Why wet food is best for cats (or The Post Your Cat Will Love Me For) - Part 1


This subject has come up SIX times this week, so to the top of the list it goes.

In a nutshell: Feeding cats wet food exclusively is best.

I know I can’t win you over that easily. And I was a hard sell myself until I dug into this issue, but wet is really best, and here’s why:

  • Unlike dogs, cats are obligate carnivores. Their natural prey is only about 10% carbohydrate. Many cats are carbohydrate intolerant and these cats run an especially high risk of developing diabetes if fed a high carbohydrate diet. It amazes me that so many “diet” foods for cats and even the so-called “prescription” diets sold by many veterinarians contain not only carbohydrates well above what we know is optimum for cats, but that the quality of these carbohydrates is so miserable.

  •  *** This is a BIGGIE: The idea that dry kibble is necessary to maintain dental health is a MYTH. This is not true at all. There are some dental treats which do help, but kibble is not beneficial, as it shatters into teeny tiny pieces as soon as cats bite it, and these pieces are way too small to do any  cleaning. I would much rather see people feed a good wet diet and add dental treats if they are so inclined.

  • Cats rarely drink enough water, and certainly do not get enough moisture in dry food. In the wild (and this includes feral and “barn” cats) cats naturally get most of their water from their prey. Studies show that domestic cats who eat dry and have a “normal” water intake still get only half as much water as cats who eat a diet of wet food. And this is super important, because when cats get enough moisture in their diet, they run a drastically reduced chance of developing kidney stones and cal-ox crystals.

  • Dry kibble must pass through an extruder, and generally contains much too much carbohydrate.

  • Free fed cats who eat only dry food are much more likely to be overweight.

  • Cats who eat only dry kibble  are also at higher risk for a plethora of diseases, most of them among the most common reasons cats make non-routine visits to their veterinarians.  And so many of these diseases are directly related to the dry food itself.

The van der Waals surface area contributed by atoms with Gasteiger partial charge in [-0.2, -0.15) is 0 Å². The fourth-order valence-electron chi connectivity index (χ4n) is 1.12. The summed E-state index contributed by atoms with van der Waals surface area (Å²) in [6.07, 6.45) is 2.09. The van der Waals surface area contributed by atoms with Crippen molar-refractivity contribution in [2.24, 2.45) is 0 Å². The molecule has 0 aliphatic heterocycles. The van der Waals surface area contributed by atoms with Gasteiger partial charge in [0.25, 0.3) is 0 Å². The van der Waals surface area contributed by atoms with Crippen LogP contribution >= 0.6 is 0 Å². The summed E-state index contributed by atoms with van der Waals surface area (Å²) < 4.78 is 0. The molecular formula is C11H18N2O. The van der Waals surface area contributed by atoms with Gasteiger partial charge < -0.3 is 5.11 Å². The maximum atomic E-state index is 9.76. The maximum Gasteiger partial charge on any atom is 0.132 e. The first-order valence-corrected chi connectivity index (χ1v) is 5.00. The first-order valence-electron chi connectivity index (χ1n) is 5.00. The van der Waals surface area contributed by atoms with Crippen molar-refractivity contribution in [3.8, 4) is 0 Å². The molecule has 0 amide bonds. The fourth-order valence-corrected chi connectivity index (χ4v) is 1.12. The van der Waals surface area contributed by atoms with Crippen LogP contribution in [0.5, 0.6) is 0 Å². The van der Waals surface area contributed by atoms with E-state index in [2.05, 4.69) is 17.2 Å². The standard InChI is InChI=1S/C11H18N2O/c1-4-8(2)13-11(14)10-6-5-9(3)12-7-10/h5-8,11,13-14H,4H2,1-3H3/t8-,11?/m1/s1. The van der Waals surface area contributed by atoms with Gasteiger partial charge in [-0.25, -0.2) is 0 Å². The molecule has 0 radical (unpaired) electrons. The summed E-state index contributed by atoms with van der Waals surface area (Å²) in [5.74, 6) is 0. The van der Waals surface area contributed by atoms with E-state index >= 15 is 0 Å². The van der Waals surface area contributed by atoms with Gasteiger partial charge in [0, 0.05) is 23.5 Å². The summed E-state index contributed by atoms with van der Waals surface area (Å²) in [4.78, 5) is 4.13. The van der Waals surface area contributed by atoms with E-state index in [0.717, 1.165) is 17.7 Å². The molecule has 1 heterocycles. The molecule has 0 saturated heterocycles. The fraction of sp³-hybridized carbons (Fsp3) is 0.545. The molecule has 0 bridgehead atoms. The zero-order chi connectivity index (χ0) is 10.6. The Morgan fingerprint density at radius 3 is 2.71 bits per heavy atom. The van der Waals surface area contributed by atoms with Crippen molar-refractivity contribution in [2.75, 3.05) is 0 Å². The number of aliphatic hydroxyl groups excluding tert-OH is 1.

(Just one example, but a good one is that most dry food manufacturers, in their effort to combat the high incidence of urinary tract disease in dry food fed cats, started adding urine acidifiers, which in turn can cause metabolic acidosis, which leads to cal-ox stones, impaired kidney function, and potassium depletion. Even natural brands which use things like blueberries to add urine acidity are culprits here.)

So if you aren’t running screaming out the door in search of a great wet food for your cat, I hope you will at least consider switching to a good wet food. Coming up soon: What to look for in a commercially available cat food. If you need this information sooner than that, please  send me a message and I’m always glad to help.

For the cats who simply refuse wet:

The short  answer is to keep trying!  But it is important for cats to eat, and it is never a good idea to let a cat go without eating for 24 hours, so while I do advocate letting them get hungry enough to eat their wetties, there are some cats who simply refuse. If this is the case, find some good brands (stay tuned for our post on what to look for and what to avoid, or for goodness sake, call me. I love talking to you folks!) and cycle them every two or three months. Also, make sure you are having regular blood work done and paying attention to any changes in the cat box.

But Wait… there is just one more reason to switch to wet!

  • Less poop. ‘Nuff said…


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